Enescu Festival ended at the Palace Hall on Sunday with a concert performed by Royal Concertgebouw Orchestra Amsterdam conducted by Andris Nelsons. The performance of one of the orchestras ranked among the top three in the world comprised “No. 2 Symphony in Re major, op.73 by Johannes Brahms, “No.2 Rhapsody in Re major, op.11” by George Enescu and “Daphnis and Chloe no. 2” by Maurice Ravel.
However, the concert was shadowed again by some technical problems with the sound system, causing a disturbing noise both for the members of the orchestra and also for the audience. The sound problems were heard at the recall of Royal Concertgebouw Orchestra, while performing “Clair de Lune” by Claude Debussy.
The authorities have been promising to build a new performance hall for many years in order to avoid the numerous sound problems, but nothing happened so far.
Before the second part of the Sunday’s concert, Romanian Culture minister Ionut Vulpescu delivered a speech tackling this problem. “I am convinced that the way we can organize such a large event, we can also provide it with the some good deployment conditions up to its standards, including a concert hall in compliance with the requests of this century start,” Culture minister said.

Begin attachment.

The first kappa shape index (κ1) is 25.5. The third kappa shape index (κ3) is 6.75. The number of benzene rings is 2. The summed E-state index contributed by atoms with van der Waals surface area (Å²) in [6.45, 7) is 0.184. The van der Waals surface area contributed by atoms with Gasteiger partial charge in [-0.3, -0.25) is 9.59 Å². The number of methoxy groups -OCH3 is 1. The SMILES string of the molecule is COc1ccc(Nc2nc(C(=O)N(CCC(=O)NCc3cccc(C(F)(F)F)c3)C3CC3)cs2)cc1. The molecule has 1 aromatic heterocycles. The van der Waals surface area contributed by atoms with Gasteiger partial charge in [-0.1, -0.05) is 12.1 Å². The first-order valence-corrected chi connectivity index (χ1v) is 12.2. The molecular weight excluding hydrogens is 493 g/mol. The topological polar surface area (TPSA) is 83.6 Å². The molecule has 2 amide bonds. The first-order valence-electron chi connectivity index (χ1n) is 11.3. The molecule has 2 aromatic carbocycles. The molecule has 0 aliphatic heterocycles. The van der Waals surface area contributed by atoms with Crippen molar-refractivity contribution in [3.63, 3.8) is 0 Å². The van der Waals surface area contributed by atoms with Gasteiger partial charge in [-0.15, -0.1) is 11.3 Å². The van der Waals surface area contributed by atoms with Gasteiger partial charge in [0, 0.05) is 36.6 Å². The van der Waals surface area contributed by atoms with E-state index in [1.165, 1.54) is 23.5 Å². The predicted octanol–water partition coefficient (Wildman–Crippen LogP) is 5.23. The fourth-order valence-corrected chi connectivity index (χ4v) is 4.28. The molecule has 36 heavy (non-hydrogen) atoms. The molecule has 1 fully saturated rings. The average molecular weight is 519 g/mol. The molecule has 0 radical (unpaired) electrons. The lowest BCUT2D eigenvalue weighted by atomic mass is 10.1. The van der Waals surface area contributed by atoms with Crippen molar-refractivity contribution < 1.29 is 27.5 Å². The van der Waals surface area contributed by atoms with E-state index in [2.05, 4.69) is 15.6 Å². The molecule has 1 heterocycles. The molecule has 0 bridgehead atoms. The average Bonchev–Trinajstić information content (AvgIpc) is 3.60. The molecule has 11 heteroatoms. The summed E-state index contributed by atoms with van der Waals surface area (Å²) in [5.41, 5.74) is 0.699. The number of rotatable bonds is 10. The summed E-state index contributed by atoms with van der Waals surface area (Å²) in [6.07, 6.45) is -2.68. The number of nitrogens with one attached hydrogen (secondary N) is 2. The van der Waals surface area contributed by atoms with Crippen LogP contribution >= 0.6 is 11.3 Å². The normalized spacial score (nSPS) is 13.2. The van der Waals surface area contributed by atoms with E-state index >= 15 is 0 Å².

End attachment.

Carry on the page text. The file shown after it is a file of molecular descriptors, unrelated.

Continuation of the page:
Romania’s incapacity to provide a proper concert hall prompted that many artists refused to perform at Enescu Festival. The most recent such stance was adopted by the festival’s artistic director, Ioan Hollender, who announced this was the last edition that he managed as artistic director.
“I regret that, despite all attempts, interventions and promises that all Romanian presidents and almost all prime ministers acting after the Revolution delivered me, including the Bucharest mayor, no project for a decent concert hall has ever been initiated,” Holender was saying on September 3, before Berlin Philharmonic’s concert.